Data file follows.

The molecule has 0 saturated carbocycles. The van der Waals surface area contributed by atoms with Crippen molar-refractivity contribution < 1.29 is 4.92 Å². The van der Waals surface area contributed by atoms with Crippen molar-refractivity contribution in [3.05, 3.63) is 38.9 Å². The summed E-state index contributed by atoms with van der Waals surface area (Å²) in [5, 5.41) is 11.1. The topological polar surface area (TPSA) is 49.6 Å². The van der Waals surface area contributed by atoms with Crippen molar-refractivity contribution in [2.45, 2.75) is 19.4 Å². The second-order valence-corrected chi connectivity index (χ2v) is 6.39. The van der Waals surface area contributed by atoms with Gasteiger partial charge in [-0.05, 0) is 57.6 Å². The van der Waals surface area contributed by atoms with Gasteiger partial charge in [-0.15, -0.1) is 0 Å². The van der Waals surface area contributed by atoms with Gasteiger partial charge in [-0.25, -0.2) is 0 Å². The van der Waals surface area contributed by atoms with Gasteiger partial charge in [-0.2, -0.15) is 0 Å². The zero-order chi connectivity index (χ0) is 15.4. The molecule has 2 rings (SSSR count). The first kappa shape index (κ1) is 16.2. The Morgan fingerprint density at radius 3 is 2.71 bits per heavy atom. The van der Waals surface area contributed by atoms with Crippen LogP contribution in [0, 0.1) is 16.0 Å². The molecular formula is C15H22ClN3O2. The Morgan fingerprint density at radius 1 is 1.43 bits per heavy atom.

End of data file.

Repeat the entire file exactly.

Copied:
The molecule has 0 saturated carbocycles. The van der Waals surface area contributed by atoms with Crippen molar-refractivity contribution < 1.29 is 4.92 Å². The van der Waals surface area contributed by atoms with Crippen molar-refractivity contribution in [3.05, 3.63) is 38.9 Å². The summed E-state index contributed by atoms with van der Waals surface area (Å²) in [5, 5.41) is 11.1. The topological polar surface area (TPSA) is 49.6 Å². The van der Waals surface area contributed by atoms with Crippen molar-refractivity contribution in [2.45, 2.75) is 19.4 Å². The second-order valence-corrected chi connectivity index (χ2v) is 6.39. The van der Waals surface area contributed by atoms with Gasteiger partial charge in [-0.05, 0) is 57.6 Å². The van der Waals surface area contributed by atoms with Gasteiger partial charge in [-0.15, -0.1) is 0 Å². The van der Waals surface area contributed by atoms with Gasteiger partial charge in [-0.25, -0.2) is 0 Å². The van der Waals surface area contributed by atoms with Gasteiger partial charge in [-0.2, -0.15) is 0 Å². The zero-order chi connectivity index (χ0) is 15.4. The molecule has 2 rings (SSSR count). The first kappa shape index (κ1) is 16.2. The Morgan fingerprint density at radius 3 is 2.71 bits per heavy atom. The van der Waals surface area contributed by atoms with Crippen LogP contribution in [0, 0.1) is 16.0 Å². The molecular formula is C15H22ClN3O2. The Morgan fingerprint density at radius 1 is 1.43 bits per heavy atom.